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Jim McIntyreWho's not shopping CerritosSenior RetireeeBig MoneyThe Gap Recent comment authors

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Who's not shopping Cerritos
Who's not shopping Cerritos

City of Cerritos already avoids contributing fully to city sales tax – which is working against residents. City has given, loaned, pimped, or whatever term is accurate to bestow tax dollars to help businesses in the redevelopment areas that include town center, mall, and auto center. Not only should this money primary have been used instead to directly benefit Cerritos residents by trimming trees, fixing sidewalks and roads, youth and senior programs — the city is pouring salt in the wound of residents — by not, as $50 a plate steak, on the tax payer dime, eating Council-leach Jim Edwards… Read more »

Jim McIntyre
Jim McIntyre

I wonder if one could find out if anyone on the city council receives donations from the auto square. This would be pay for play. To expose this would embarrass counsel members and maybe stop it. These council members can’t act with impunity like the Clintons can.

Senior Retireee
Senior Retireee

Why did Ret. Beacky, CPA, presently serving on Cerritos Planning Commission, receive bonus $300K to leave her accounting job for city. Why did Ret. Councilwoman Needham and Councilman Hughlett both receive cash boyouts of $.5M Each, as they did not want their medical Ins to grave, which was provided by city at no charge to the council members? If they do not want free lifelong medical insurance, we should not give them a boyout. Conflict of Interest, when free medical insurance to grave, is voted by councilpersons, should be voted on by the public voters in the city. If anyone… Read more »

Big Money
Big Money

“The Gap” good point….The newspaper should request the city’s anticipated retirement payout for employees ready to retire in the next few years. Ask how much the anticipated payout will be for accumulated vacation, sick, and holiday pay. Also, ask to see what recently retired employees took when they left. Some of these people may be getting paid $50 plus per hour when they leave for hours they banked years ago when they were making $15 an hour.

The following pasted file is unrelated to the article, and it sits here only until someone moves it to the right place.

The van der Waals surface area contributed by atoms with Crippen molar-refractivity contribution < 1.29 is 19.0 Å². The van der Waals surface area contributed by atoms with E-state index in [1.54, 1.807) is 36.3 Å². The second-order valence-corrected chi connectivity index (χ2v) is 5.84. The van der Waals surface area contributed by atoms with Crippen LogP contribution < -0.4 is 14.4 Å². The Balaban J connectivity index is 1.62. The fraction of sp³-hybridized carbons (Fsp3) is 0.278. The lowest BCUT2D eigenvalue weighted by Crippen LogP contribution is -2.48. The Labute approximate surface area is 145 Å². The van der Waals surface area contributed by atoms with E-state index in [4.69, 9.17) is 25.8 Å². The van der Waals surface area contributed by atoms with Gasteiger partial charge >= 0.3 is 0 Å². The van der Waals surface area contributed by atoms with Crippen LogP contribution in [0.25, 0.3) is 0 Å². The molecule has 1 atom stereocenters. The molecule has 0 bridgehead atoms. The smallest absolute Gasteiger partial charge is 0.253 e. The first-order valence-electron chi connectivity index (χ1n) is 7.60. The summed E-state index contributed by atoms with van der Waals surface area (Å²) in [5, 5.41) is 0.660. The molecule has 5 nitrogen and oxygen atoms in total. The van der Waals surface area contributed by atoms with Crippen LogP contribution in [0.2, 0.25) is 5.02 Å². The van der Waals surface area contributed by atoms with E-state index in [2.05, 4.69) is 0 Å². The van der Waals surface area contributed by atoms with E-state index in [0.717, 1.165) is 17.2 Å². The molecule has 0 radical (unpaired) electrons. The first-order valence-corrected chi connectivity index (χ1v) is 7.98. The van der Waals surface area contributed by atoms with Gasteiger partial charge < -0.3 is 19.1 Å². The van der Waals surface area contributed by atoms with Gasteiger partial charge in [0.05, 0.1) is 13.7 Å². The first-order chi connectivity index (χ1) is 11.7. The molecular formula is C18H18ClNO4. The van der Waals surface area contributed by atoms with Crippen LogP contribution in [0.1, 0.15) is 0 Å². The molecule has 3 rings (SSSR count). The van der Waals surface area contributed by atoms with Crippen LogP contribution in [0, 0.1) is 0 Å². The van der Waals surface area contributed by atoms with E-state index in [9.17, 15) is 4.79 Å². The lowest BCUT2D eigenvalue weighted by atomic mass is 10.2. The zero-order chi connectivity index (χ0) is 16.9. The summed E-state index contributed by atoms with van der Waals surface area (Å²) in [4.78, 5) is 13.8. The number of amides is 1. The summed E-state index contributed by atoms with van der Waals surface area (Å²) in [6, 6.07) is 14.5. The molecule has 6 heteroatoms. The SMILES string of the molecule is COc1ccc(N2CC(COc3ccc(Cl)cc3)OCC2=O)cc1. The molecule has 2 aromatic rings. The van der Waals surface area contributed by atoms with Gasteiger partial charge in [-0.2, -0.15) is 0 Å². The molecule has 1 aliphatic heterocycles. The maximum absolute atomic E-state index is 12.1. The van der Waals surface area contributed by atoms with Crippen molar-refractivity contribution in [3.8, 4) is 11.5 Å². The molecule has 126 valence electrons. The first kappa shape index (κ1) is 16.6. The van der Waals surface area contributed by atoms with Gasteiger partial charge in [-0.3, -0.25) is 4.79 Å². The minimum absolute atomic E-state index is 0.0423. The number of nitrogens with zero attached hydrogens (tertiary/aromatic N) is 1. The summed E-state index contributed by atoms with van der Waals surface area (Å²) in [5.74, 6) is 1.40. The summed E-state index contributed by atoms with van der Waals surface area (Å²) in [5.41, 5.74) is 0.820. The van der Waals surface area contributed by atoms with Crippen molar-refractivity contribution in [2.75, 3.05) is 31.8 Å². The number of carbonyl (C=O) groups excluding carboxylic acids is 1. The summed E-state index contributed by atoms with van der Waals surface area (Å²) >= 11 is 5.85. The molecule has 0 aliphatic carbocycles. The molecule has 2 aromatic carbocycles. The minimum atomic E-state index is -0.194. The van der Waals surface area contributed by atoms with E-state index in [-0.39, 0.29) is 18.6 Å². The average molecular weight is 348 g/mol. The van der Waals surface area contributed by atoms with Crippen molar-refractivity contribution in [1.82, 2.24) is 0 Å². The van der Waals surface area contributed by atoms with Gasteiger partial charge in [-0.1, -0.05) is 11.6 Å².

The Gap
The Gap

The information on city raises is a bit misleading to the public. Most cities are over staffed with part-time employees and under staffed with full time employees.

Part time employees rarely share in the wage increase. They can work for the city for for 10-years and never receive a pay rate increase and have ZERO benefits. All while full timers in management can end up retiring with 1,000’s of hours in banked holiday, vacation, and sick pay. This could easily equate to over $100,000 payout at retirement


My question, city said they are not filling vacated jobs in the city, so how much does this help the employment payroll part of the budget? Why did the city go off the deep end and acquire an auto museum? $3M task to create said auto museum, could be well spent to retro fit the city’s PUBLIC WORKS. Many cities, council and commissioners received no stipend or income from elected/appointed positions. Why does Cerritos council seek yearly income, swanky dinner prior to all council meetings and have PPO Medical Insurance to grave. Both city of La Palma and Palos… Read more »